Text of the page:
- 
Listen To The Story
Marketplace

Disney is letting go of nine of its animators from the company’s hand drawn animation team, a month after it announced it has no further plans to work in the traditional 2D format. That’s despite the success of the Oscar winning short Paperman, a hybrid of hand drawn and computer animation. So how did Disney go from Snow White to Wreck-It Ralph?

In 1908 Émile Cohl debuted what is widely considered to be the first animated film ever, Fantasmagorie.

20 years later Walt Disney released its own animated short, this time with sound.It was called Steamboat Willie, and it features a black and white mouse named Mickey.

But the process of drawing individual animation cells was time consuming. When Disney released his first feature film Snow White in in 1937, it had taken 3 years to complete.

"He had to keep hiring animators because he realized, 'Oh my god, I’m never going to get this project done in time, says Dana Hawkes is an animation arts consultant at Bonams. "So now it doesn’t take quite as long, probably half that time."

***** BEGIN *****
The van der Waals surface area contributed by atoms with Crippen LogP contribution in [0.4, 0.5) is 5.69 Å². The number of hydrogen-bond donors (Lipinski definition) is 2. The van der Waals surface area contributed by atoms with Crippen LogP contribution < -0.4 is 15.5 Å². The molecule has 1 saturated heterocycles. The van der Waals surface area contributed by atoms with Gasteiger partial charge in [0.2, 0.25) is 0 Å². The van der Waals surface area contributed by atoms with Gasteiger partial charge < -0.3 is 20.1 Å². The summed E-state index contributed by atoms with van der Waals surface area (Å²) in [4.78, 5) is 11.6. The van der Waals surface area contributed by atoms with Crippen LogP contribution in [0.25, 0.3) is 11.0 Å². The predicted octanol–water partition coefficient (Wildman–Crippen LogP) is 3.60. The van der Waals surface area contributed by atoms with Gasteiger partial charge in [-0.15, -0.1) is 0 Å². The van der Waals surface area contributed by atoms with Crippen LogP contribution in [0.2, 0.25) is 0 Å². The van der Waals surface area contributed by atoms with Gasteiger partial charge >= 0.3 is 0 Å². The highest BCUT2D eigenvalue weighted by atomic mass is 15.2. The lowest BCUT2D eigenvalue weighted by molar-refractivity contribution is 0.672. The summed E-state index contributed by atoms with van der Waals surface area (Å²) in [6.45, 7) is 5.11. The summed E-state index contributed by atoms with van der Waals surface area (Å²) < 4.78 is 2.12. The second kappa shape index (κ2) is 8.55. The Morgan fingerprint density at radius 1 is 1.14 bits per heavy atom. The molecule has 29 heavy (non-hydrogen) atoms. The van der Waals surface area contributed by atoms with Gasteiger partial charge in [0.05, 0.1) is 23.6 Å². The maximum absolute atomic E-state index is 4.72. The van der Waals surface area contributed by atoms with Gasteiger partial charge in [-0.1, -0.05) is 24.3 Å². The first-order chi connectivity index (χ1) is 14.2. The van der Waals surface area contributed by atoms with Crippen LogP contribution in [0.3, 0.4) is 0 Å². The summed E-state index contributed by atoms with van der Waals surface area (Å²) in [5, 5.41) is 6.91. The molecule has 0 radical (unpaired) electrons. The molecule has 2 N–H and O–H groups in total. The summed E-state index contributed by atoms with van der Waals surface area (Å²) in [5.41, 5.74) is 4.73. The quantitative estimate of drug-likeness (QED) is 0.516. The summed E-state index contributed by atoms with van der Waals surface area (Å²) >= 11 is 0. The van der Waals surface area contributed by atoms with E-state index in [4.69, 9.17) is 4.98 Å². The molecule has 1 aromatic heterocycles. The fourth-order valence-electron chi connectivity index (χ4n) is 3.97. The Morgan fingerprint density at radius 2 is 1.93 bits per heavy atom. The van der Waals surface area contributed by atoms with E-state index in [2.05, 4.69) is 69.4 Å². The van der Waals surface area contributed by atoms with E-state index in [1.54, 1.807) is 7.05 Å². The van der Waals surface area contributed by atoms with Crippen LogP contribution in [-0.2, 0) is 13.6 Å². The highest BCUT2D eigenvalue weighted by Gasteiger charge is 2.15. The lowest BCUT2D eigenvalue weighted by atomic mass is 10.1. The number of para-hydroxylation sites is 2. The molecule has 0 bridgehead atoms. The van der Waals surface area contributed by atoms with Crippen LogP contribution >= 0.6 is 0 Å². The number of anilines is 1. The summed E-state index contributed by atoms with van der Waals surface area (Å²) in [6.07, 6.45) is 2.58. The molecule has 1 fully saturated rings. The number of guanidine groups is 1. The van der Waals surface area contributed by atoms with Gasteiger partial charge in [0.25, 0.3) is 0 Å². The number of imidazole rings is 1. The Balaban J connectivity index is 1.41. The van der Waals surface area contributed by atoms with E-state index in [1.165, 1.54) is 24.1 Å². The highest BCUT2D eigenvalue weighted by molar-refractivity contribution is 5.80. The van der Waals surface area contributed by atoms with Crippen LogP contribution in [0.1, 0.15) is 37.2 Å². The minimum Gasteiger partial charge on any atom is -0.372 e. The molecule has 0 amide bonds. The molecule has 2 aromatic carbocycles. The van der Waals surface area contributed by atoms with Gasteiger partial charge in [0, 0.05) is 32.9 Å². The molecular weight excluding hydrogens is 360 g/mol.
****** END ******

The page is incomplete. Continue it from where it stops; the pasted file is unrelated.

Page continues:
Movie goers don’t seem to miss hand drawn animation though. Disney’s recent hand drawn features The Princess and the Frog and Winnie the Pooh both made significantly less money than Disney’s latest computer animated feature Wreck it Ralph which grossed nearly $200 million at the box office.

 

“I think the best compliment I can give is not to say how much your programs have taught me (a ton), but how much Marketplace has motivated me to go out and teach myself.” – Michael in Arlington, VA

As a nonprofit news organization, what matters to us is the same thing that matters to you: being a source for trustworthy, independent news that makes people smarter about business and the economy. So if Marketplace has helped you understand the economy better, make more informed financial decisions or just encouraged you to think differently, we’re asking you to give a little something back.

Become a Marketplace Investor today – in whatever amount is right for you – and keep public service journalism strong. We’re grateful for your support.

Follow David Weinberg at @@randomtape